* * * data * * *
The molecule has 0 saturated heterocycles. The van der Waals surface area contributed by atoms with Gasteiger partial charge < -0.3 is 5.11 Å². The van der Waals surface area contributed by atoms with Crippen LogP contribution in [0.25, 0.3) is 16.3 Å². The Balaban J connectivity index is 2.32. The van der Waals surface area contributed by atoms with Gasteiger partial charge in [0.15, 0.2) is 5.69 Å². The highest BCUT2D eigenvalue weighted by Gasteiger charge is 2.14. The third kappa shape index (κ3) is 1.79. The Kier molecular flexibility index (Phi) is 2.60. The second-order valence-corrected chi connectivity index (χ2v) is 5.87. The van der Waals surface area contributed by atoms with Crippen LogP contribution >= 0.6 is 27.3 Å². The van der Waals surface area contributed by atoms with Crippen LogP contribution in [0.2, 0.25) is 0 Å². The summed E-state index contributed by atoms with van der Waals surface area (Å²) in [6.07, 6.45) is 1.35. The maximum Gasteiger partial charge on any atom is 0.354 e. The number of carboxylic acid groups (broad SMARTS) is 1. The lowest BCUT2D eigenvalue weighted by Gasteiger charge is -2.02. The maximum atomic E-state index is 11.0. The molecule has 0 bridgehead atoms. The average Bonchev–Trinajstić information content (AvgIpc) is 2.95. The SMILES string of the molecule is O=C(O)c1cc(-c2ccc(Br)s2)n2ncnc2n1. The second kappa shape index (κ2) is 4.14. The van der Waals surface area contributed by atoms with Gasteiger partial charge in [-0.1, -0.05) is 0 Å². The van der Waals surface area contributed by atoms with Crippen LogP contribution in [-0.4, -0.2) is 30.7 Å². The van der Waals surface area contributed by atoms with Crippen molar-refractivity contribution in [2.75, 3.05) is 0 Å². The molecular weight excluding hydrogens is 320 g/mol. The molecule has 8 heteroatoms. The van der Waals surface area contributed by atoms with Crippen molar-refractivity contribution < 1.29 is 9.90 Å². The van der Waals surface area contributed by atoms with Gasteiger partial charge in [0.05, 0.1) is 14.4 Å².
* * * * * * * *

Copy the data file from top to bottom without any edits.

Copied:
The molecule has 0 saturated heterocycles. The van der Waals surface area contributed by atoms with Gasteiger partial charge < -0.3 is 5.11 Å². The van der Waals surface area contributed by atoms with Crippen LogP contribution in [0.25, 0.3) is 16.3 Å². The Balaban J connectivity index is 2.32. The van der Waals surface area contributed by atoms with Gasteiger partial charge in [0.15, 0.2) is 5.69 Å². The highest BCUT2D eigenvalue weighted by Gasteiger charge is 2.14. The third kappa shape index (κ3) is 1.79. The Kier molecular flexibility index (Phi) is 2.60. The second-order valence-corrected chi connectivity index (χ2v) is 5.87. The van der Waals surface area contributed by atoms with Crippen LogP contribution >= 0.6 is 27.3 Å². The van der Waals surface area contributed by atoms with Crippen LogP contribution in [0.2, 0.25) is 0 Å². The summed E-state index contributed by atoms with van der Waals surface area (Å²) in [6.07, 6.45) is 1.35. The maximum Gasteiger partial charge on any atom is 0.354 e. The number of carboxylic acid groups (broad SMARTS) is 1. The lowest BCUT2D eigenvalue weighted by Gasteiger charge is -2.02. The maximum atomic E-state index is 11.0. The molecule has 0 bridgehead atoms. The average Bonchev–Trinajstić information content (AvgIpc) is 2.95. The SMILES string of the molecule is O=C(O)c1cc(-c2ccc(Br)s2)n2ncnc2n1. The second kappa shape index (κ2) is 4.14. The van der Waals surface area contributed by atoms with Gasteiger partial charge in [-0.1, -0.05) is 0 Å². The van der Waals surface area contributed by atoms with Crippen LogP contribution in [-0.4, -0.2) is 30.7 Å². The van der Waals surface area contributed by atoms with Crippen molar-refractivity contribution in [2.75, 3.05) is 0 Å². The molecular weight excluding hydrogens is 320 g/mol. The molecule has 8 heteroatoms. The van der Waals surface area contributed by atoms with Crippen molar-refractivity contribution < 1.29 is 9.90 Å². The van der Waals surface area contributed by atoms with Gasteiger partial charge in [0.05, 0.1) is 14.4 Å².